However, foreign trade can be detrimental to less efficient local businesses. Indeed, the increased competition from companies in other countries may put pressure on the exit of local companies that are not able to adapt and attract customer preferences. However, this is not harmful to consumers or to society in general. In fact, this is the objective of the free market, to promote competition so that only the most efficient can stay and satisfy consumer demand in the best possible way (with lower prices and higher quality).
Foreign trade models
In economics there are various models that attempt to explain the logic of foreign trade flows over a period of time, trying to identify which are the determining factors and how their variation affects trade flows. Here are four of the best known briefly:
- Absolute Adam Smith Advantage : According to this model, goods will be produced and exported from countries with the lowest absolute costs of production. Thus, for example, if country A has a lower cost of producing shoes than the rest (B, C, … Z), either because its inputs are cheaper or it is capable of using fewer inputs, the shoes will be produced in A and they will be exported to the rest of the countries.
- Relative advantage of David Ricardo : According to Ricardo’s model, what is relevant to determine what will be produced and traded in a country are not the absolute costs, but the relative costs. In this way, even when a country has an absolute cost disadvantage with all the others, it will still be able to take advantage of the advantages of foreign trade by focusing its production on the goods in which it is relatively more efficient.
- Heckscher-Ohlin Model : The proposal of this model is that countries will focus their production on goods that are more intensive in the factor of production that is more abundant in the country. Thus, for example, if a country has an abundant labor force, then it will tend to produce labor-intensive goods, while it will import capital-intensive goods.
- Singer-Prebish model: According to this model, foreign trade generates a real exchange relationship between developed and undeveloped countries that is detrimental to the latter. In effect, the prices of inputs or raw materials in which the poorest countries tend to specialize tend to decline, while the more processed products, typical of developed countries, tend to rise. The authors recommend that undeveloped countries boost their local production and reduce foreign trade.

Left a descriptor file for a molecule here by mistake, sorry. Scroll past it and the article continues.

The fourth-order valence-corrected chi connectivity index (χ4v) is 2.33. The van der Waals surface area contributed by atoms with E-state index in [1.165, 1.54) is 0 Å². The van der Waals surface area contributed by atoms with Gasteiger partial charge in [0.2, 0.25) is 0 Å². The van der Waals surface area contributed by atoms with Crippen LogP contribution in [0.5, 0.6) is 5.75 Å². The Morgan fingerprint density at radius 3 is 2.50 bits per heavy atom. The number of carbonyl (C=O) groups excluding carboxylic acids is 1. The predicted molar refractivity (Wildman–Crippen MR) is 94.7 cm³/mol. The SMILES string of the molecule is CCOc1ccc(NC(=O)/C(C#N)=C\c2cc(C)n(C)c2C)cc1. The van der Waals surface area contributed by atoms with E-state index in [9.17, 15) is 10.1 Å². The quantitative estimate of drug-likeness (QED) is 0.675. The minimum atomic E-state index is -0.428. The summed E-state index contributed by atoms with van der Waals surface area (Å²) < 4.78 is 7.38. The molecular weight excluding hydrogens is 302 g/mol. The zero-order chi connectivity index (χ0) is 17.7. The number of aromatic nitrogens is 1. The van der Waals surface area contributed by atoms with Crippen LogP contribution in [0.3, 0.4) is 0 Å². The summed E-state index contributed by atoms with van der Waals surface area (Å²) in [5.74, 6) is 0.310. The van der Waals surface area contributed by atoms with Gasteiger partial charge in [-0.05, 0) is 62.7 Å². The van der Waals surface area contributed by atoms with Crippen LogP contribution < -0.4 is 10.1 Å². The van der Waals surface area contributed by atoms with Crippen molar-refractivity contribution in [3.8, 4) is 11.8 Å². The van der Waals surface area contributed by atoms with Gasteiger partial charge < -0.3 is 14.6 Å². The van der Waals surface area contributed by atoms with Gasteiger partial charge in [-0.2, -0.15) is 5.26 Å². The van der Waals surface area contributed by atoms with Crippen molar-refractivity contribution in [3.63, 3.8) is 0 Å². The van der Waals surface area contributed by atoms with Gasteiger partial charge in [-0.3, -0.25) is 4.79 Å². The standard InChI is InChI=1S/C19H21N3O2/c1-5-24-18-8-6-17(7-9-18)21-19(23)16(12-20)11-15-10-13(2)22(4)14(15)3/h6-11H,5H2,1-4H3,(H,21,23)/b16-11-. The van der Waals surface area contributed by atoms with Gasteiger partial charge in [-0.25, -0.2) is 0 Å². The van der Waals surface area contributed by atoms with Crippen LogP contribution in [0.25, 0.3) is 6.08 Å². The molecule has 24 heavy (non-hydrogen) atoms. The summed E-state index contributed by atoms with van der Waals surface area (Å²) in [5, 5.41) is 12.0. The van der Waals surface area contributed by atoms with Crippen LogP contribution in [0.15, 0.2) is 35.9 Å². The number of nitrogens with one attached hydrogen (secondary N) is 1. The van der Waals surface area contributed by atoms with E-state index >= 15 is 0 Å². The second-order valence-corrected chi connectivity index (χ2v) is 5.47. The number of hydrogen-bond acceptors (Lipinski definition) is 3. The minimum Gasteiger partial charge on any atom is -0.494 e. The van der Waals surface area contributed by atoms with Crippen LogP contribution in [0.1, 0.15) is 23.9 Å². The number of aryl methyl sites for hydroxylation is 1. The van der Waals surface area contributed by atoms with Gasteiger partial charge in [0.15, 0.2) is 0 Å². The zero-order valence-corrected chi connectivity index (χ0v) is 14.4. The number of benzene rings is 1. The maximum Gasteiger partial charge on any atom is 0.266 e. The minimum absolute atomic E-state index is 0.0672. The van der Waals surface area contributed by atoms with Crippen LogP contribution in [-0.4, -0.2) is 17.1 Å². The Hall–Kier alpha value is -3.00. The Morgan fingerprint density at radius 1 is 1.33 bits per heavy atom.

Forms of foreign trade
The three basic forms of foreign trade are as follows:
- Export: They are the set of goods and services sold by a country in foreign territory.
- Import: They are the set of goods and services purchased by a country in foreign territory for use in the national territory.
- Transit trade : Transit trade is considered to be economic services in which the individual who executes the operation does not have a registered office either in the exporting or importing country, but is located in a third country.
There are also special forms that do not fall into the previous categories:
- Direct international investments.
- Compensation operations.
- Improvement operations.
- Manufacture under license.
- Project companies abroad.
- Independent intermediaries.
Channels of merchandise distribution
In addition, merchandise distribution channels in foreign trade are classified as follows:
- Direct: The distribution is made directly between the producer and the buyer, without the involvement of any national intermediary.
- Indirect: They are carried out through special companies dedicated to foreign trade that act as intermediaries.
The editor recommends:
- See international trade
- See difference between international trade and foreign trade